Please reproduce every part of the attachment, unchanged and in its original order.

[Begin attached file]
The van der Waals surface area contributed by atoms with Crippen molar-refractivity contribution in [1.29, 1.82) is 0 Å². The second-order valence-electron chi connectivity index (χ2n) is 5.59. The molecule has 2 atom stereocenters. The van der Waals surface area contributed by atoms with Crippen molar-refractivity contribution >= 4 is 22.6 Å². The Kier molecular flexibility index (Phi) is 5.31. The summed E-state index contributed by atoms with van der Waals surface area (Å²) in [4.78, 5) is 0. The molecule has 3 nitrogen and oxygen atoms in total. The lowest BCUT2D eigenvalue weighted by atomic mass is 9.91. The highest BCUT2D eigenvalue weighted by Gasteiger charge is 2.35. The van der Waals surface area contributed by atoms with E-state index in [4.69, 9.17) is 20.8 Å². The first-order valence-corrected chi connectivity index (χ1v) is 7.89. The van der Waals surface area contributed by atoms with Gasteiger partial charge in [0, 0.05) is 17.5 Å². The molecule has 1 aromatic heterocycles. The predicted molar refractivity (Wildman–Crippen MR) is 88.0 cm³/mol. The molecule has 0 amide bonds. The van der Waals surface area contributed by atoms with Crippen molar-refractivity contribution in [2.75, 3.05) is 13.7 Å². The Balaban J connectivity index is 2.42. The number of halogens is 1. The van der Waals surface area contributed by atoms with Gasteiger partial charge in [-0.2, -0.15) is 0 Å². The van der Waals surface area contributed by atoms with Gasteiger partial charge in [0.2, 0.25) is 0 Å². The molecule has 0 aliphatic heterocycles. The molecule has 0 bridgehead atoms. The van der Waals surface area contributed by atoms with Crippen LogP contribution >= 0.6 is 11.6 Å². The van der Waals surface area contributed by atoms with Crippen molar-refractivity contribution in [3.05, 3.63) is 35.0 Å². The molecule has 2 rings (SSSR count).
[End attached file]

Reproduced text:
The van der Waals surface area contributed by atoms with Crippen molar-refractivity contribution in [1.29, 1.82) is 0 Å². The second-order valence-electron chi connectivity index (χ2n) is 5.59. The molecule has 2 atom stereocenters. The van der Waals surface area contributed by atoms with Crippen molar-refractivity contribution >= 4 is 22.6 Å². The Kier molecular flexibility index (Phi) is 5.31. The summed E-state index contributed by atoms with van der Waals surface area (Å²) in [4.78, 5) is 0. The molecule has 3 nitrogen and oxygen atoms in total. The lowest BCUT2D eigenvalue weighted by atomic mass is 9.91. The highest BCUT2D eigenvalue weighted by Gasteiger charge is 2.35. The van der Waals surface area contributed by atoms with E-state index in [4.69, 9.17) is 20.8 Å². The first-order valence-corrected chi connectivity index (χ1v) is 7.89. The van der Waals surface area contributed by atoms with Gasteiger partial charge in [0, 0.05) is 17.5 Å². The molecule has 1 aromatic heterocycles. The predicted molar refractivity (Wildman–Crippen MR) is 88.0 cm³/mol. The molecule has 0 amide bonds. The van der Waals surface area contributed by atoms with Crippen molar-refractivity contribution in [2.75, 3.05) is 13.7 Å². The Balaban J connectivity index is 2.42. The number of halogens is 1. The van der Waals surface area contributed by atoms with Gasteiger partial charge in [-0.2, -0.15) is 0 Å². The van der Waals surface area contributed by atoms with Gasteiger partial charge in [0.2, 0.25) is 0 Å². The molecule has 0 aliphatic heterocycles. The molecule has 0 bridgehead atoms. The van der Waals surface area contributed by atoms with Crippen LogP contribution >= 0.6 is 11.6 Å². The van der Waals surface area contributed by atoms with Crippen molar-refractivity contribution in [3.05, 3.63) is 35.0 Å². The molecule has 2 rings (SSSR count).